I have 471 friends on Facebook (probably not as many as Jon Brockman boasts about in his YouTube video). I have almost 100 contacts on MSN messenger. 286 people follow me on Twitter. What does this mean?
I make more digital connections than real-life ones.
Of those 286 people who follow me on Twitter, I’d say I only know about 10 of them from actually, physically meeting them in person. The weird thing is, those people aren’t even the friends I’ve had for years, because the friends I’ve had for years stop their digital lives at their Facebook walls.
I have what my professor of a course at WSU this summer called “a digital divide” between me and my friends. It wasn’t cultural (for the most part) and it wasn’t economical. How did this happen?
We all grew up in the same age of Nintendo, then AOL (oh AOL, those were the days). We all dabbled in the online art of chatroom flirtation (of course we’re 21, baby…). What was the difference?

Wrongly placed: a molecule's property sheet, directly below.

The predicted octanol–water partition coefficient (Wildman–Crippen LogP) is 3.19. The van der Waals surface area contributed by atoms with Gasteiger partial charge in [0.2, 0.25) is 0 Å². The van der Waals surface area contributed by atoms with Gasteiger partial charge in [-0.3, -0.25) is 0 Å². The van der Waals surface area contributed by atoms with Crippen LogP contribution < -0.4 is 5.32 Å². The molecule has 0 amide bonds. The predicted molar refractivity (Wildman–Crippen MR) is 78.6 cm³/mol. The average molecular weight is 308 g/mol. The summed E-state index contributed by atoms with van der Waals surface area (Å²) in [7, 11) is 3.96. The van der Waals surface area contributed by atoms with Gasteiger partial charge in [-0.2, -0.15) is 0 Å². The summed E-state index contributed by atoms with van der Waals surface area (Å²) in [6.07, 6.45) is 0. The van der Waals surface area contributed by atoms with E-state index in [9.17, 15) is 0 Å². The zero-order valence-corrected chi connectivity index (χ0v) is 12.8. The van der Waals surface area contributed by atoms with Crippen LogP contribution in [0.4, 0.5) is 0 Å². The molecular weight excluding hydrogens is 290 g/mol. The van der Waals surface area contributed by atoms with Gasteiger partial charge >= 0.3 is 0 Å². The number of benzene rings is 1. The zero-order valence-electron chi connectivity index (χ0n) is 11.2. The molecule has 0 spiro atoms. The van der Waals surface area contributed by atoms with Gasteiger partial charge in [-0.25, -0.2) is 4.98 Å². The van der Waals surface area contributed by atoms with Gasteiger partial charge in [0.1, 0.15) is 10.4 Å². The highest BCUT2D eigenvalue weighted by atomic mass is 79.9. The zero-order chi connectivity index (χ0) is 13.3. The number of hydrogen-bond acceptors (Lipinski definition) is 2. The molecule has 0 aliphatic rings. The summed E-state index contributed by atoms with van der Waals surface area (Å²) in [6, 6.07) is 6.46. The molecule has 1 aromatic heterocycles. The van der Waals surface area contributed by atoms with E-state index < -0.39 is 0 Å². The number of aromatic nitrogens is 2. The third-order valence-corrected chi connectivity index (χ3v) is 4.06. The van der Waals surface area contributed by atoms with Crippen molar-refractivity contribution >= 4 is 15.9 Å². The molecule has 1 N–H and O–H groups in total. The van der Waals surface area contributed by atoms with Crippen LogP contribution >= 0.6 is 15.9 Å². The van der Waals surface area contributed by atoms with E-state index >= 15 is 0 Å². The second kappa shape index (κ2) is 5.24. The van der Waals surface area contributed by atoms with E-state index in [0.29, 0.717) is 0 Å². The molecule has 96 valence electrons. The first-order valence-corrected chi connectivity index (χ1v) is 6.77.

I’ve boiled it down to this: work right after college.
I started my career in the tech PR field and quickly became immersed (although I didn’t fight it one bit) in the geek world and the digital lifestyle. Before I knew it, it was just as natural for me to post my current mood on my Facebook status as it was to talk to a friend about it. I lived, breathed and consumed anything having to do with technology and the people using it.
Now, take some of my friends… they work in banks, law firms, schools. Not a lot of innovation and collaboration of technology going on there, is there? A 3rd grader isn’t going to introduce his teacher to Twitter.
Even my roommate who works in the tech industry (mostly on the hardware/server side) works at a different pace when it comes to some of the online social aspects of things… I was using a Twitter account before him. Because of being plugged into the marketing side of the tech world I was privy to info before him sometimes. I think this actually pisses him off sometimes, in fact I know it does.
So, I’d like to thank my first real job at Owen Media… while we’re not still working together you gave me something that grew from my loves as a kid… a digital lifestyle… and empty pockets because of my tech addiction.